The Holy Pond
The holy pond is 25 ft breadth, 23 ft lengths, and 18 ft deep located between Ashokan Pillar and Pipal tree. It is believed Queen Maya Devi took a bath before giving a birth to Prince and first purification bath to infant Siddhartha Gautama. It was renovated by Kesher Shamsher Rana in 1933 -1939 AD. The holy pond is believed where Queen Maya Devi was taking a bath before giving the birth of Prince Siddhartha Gautama as well as the first purification bath was given to her infant. Pilgrims may take a photo of the entire scene with the Ashokan Pillar, Puskarini, and Maya Devi Temple.
Ashokan Pillar is beautifully carved cylinder shape stone had brought from Chunar (Mirzapur District of Utter Pradesh) by Indian Emperor Ashoka during his Lumbini visit in 249 BC. The pillar has 50-60 ton weight, 9.41 meters high, 8.2-inch circle at ground level, and 6.2-inch circle at the top part. Commanding in General Khadga Shamsher Rana and Dr. Alois Fuhrer (German archeological surveyor in British India) discovered Ashokan Pillar on 1 December 1896.
Ashokan Pillar is an evidence of Siddhartha Gautama (Buddha) birthplace in Lumbini, Nepal. The stone pillar has an inscription of 90 characters, was engraved in Brahmin script and Pali language mentioned the Sage of Sakya born there. King Ripu Malla of Karnali in west Nepal visited Lumbini in 1312 and left a mark of his visit engraved on the pillar Om Mani Padme Hum Ripu Malla Chiranjayatu. Pillar seems a bit broken due to lightning struck in the 7th century.
An inscription engraved by Ashoka in the Pali language with Brahmin script (90 letters) is translated; ‘Twenty years after his coronation, King Priyadarsi, Beloved of Gods visited this spot in person and offered worship at this place, because the Buddha the sage of the Sakyas, was born here. He caused to be built a stone wall around the place and erected this stone pillar to commemorate his visit because the Lord Buddha was born here. He made the village of Lumbini free from taxes and subject to pay only one-eighth of the produce as land revenue instead of the usual rate (DC Sircar, Inscription Ashoka 1967.p.69).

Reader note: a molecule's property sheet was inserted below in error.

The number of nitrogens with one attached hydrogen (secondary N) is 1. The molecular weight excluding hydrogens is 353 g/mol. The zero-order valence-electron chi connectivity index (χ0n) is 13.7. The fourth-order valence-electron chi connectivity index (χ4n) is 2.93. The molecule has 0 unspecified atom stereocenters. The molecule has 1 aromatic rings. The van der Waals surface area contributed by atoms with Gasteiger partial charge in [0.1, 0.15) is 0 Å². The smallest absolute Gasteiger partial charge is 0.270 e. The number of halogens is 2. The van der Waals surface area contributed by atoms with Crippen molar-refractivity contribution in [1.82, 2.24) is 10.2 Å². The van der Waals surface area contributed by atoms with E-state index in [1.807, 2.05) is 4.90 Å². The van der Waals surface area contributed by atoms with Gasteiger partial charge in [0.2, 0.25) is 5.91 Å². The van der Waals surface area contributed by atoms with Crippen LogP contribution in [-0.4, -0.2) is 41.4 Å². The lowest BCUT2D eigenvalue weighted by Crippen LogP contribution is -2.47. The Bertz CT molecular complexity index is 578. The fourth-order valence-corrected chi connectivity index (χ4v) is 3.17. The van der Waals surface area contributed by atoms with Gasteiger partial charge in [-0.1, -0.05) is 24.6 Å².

Maya Devi Temple
Maya Devi Temple is a sacred temple located nearby the Ashokan Pillar. Temple restored and reopened on 16 May 2003 during the 2547th birth anniversary of the Buddha. There are remains of the structures of an ancient temple dating back to 3rd century BC to the 7th AD. The Marker Stone (conglomerate-calcium and sandstone) pinpoints exact birthplace of Prince Siddhartha in the temple. The size of the stone is 70cm x 40cm x 10cm. It was founded in 1996 after excavation of the Maya Devi Temple in 1996. The Marker Stone has preserved in bulletproof glass to the north.
There was a dried tree before the 7th century, Chinese pilgrims cut down and built the temple. The Nativity sculpture is depicting the birth scene of the Prince. Queen Maya Devi is holding the branch of a tree (debatable) with her right hand for support, next to her sister Prajapati supporting posture at the time of delivery at standing sculpture. Newly born Prince is standing upright on a Lotus Pedestal with two celestial figures receiving him.
Monastic Zone is interesting about the Theravada and Mahayana monasteries with excellent architecture located north of the Lumbini Garden. Theravada Monasteries occupied 13 plots of land in East Monastic Zone, including Thailand, India, Myanmar, Sri Lanka, and Nepal. Mahayana Monasteries (Vajrayana and Lamaism Buddhist sects) occupied 29 plots of land in West Monastic Zone, including Nepal, Korea, China, Vietnam, France, Austria, Japan, India, Germany, Mongolia, Malaysia, and Bhutan.
Lumbini Village, located in the northern part with a guesthouse, restaurant, and camping ground. An Eternal Peace Lamp established by King Gyanendra on 1 November 1986 brought from the UN. The World Peace Stupa, Crane Sanctuary and Wetland Garden (US), Lumbini Hokke Hotel (Japan) and Hotel Mikasa (Japan and Sri Lanka) are interesting to visit. There are 200 Blue Bulls, 300 species of bird (including the world tallest flying bird Sarus Crane), lizard, snake, python and various types of plants.